We reporters sharpen our scalpels when we hear the name NICE. Ready to attack it for turning down some cancer drug that extends patients' lives but is too expensive for the NHS.
So it's a bit unusual to be reporting a recommendation from NICE that is being welcomed by almost everyone as genuine good news.
Today NICE has recommended that women at high risk of developing breast cancer should be offered a five-year course of drugs to prevent the disease developing. "A pill to prevent cancer" shouted the headlines. Well not quite that simple, but in principle, yes.
Great news for thousands of women. But not all of those who get breast cancer.
50, 000 women (and men) are diagnosed with breast cancer every year. About 10,000 of those have a family history of the disease and have inherited a gene linked to the disease.
that meant she had an 87 per cent risk of breast cancer. She decided to have her breasts and ovaries removed surgically to reduce that risk to an 7 per cent (about average).Until now surgery has been one of only two options available to women who inherited this gene (or its sister BRCA2).
The other was to have a mammogram every year to spot the almost inevitable cancer early. Most women I've spoken to in this position opt for surgery and "peace of mind".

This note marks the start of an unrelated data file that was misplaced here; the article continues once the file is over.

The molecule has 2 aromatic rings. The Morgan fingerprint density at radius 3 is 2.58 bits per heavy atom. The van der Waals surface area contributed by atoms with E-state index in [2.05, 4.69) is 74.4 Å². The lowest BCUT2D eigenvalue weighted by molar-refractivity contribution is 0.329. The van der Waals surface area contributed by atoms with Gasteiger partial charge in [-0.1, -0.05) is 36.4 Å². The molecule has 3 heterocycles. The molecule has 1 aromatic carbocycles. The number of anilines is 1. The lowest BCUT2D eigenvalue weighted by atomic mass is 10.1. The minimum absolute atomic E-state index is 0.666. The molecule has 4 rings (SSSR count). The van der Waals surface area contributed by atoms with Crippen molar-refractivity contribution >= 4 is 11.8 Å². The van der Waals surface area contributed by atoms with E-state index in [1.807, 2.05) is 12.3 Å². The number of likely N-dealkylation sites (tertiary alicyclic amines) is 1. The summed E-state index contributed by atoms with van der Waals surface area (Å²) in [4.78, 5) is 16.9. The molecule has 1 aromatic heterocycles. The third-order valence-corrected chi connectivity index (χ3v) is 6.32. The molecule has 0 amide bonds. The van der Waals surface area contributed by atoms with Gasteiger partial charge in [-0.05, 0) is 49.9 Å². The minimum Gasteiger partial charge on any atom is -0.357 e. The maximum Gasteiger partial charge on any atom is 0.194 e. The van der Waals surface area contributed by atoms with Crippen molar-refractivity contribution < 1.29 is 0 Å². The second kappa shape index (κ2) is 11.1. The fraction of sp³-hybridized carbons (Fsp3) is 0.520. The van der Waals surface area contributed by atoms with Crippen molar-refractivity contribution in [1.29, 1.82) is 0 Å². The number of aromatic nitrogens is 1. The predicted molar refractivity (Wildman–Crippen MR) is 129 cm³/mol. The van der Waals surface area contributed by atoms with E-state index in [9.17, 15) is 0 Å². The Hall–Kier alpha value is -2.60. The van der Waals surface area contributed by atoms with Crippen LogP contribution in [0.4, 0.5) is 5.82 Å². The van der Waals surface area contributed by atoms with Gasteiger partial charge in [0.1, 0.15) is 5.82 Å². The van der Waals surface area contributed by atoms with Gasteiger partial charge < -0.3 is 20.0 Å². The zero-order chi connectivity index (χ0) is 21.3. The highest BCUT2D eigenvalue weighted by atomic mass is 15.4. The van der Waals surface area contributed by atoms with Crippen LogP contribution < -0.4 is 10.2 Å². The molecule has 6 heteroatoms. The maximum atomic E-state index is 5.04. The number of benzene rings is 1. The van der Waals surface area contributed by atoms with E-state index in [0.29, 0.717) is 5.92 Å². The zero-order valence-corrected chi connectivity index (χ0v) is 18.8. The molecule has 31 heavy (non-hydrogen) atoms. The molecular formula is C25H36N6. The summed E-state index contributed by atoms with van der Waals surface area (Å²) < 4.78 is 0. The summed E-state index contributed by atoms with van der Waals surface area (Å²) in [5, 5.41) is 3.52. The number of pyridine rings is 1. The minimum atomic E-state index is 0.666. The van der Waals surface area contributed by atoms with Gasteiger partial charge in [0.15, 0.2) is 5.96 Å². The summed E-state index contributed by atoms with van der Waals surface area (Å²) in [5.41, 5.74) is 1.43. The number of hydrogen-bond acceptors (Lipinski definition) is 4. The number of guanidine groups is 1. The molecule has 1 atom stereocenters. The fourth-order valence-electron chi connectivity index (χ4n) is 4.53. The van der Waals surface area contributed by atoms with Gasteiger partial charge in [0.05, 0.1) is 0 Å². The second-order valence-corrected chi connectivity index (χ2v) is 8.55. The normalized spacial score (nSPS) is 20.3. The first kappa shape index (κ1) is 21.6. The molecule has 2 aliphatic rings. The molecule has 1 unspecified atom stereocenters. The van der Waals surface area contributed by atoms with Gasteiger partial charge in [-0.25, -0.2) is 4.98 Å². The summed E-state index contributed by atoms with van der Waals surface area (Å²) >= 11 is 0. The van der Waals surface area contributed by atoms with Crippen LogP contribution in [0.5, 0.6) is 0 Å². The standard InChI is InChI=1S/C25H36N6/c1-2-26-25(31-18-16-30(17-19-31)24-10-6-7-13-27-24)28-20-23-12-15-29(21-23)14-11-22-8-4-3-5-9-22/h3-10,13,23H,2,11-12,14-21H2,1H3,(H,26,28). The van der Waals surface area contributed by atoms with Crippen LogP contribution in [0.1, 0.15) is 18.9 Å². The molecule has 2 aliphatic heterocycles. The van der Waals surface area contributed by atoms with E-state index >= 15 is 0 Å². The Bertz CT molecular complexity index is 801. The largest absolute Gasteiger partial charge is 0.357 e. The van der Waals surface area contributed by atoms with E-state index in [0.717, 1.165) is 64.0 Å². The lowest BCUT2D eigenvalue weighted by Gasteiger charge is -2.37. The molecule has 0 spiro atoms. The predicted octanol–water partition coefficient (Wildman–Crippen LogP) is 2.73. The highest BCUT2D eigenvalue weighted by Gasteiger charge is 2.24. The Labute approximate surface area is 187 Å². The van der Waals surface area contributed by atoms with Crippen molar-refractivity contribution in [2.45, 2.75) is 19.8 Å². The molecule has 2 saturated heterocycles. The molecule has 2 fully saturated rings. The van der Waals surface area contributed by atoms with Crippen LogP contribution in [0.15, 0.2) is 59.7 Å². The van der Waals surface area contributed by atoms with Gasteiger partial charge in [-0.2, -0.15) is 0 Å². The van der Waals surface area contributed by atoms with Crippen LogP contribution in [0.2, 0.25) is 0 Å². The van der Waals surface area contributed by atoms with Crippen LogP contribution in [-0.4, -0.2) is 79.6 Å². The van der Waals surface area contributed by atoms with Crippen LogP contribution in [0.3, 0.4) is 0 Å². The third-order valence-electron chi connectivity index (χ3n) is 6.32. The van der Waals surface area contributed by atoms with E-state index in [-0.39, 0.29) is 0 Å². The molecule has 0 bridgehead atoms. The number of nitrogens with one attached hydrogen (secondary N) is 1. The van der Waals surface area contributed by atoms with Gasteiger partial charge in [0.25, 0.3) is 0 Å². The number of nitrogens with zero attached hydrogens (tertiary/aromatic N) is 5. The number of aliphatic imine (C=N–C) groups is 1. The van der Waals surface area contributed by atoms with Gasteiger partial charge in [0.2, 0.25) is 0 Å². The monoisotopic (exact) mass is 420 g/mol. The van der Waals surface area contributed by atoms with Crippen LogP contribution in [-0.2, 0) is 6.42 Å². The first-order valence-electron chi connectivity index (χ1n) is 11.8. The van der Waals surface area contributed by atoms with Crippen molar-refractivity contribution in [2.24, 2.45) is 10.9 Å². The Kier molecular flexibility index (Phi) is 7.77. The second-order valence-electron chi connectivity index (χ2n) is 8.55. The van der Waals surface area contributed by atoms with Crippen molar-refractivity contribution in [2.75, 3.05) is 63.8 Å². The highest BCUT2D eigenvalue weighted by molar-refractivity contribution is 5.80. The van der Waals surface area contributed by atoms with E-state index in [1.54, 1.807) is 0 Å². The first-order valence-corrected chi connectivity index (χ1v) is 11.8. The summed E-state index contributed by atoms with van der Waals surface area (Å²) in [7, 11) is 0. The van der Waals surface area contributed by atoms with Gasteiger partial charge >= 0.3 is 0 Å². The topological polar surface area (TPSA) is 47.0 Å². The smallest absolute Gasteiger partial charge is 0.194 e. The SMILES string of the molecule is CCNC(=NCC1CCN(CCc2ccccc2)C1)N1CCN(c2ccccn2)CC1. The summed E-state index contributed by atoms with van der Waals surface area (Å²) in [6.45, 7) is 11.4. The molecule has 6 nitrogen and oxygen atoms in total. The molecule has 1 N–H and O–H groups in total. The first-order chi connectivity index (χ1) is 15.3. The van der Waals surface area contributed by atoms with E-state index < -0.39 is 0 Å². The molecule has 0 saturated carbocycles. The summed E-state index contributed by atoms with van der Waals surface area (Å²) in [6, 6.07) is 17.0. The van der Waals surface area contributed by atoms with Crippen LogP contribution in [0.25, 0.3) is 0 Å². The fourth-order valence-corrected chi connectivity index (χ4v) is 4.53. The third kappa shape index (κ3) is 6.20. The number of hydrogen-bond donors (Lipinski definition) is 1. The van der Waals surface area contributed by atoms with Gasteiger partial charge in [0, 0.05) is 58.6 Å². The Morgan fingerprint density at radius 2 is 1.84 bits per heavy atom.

Now these's a third option - a five-year course of drugs to stop the cancer emerging - tamoxifen or raloxifene. The first of these reduces the risk of breast cancer by 30-40 per. cent. In the UK neither is licensed as a preventive treatment (they are in the US) but have been used to stop breast cancer recurring for many years.
And NICE says they are cheap enough for the NHS - Tamoxifen costs £125 for a five-year course, much less than around £10 000 for surgery. Of course, they do have side-effects - they're a bit like the menopause (hot flushes and so on). But these usually wear off after 6 months. And surgery is not without risks either.
The point is that women who find out they are at high risk of breast cancer now have another choice. And, even more important, those choices can be tailored for each individual.
For example, by analysing your genes scientists can now put a number on your chances of developing breast cancer. If your chance is 10 per cent, you may think that's not high enough to justify either surgery or a course of drugs. If it's 80 per cent, you would probably want to do something about it.
NICE recommends women at 30 per cent risk should be offered the drug treatment. The final decision between surgery, drugs, or annual checks is of course up to the patient. But women now have a wider choice and more facts to help them make probably the most difficult decision of their lives.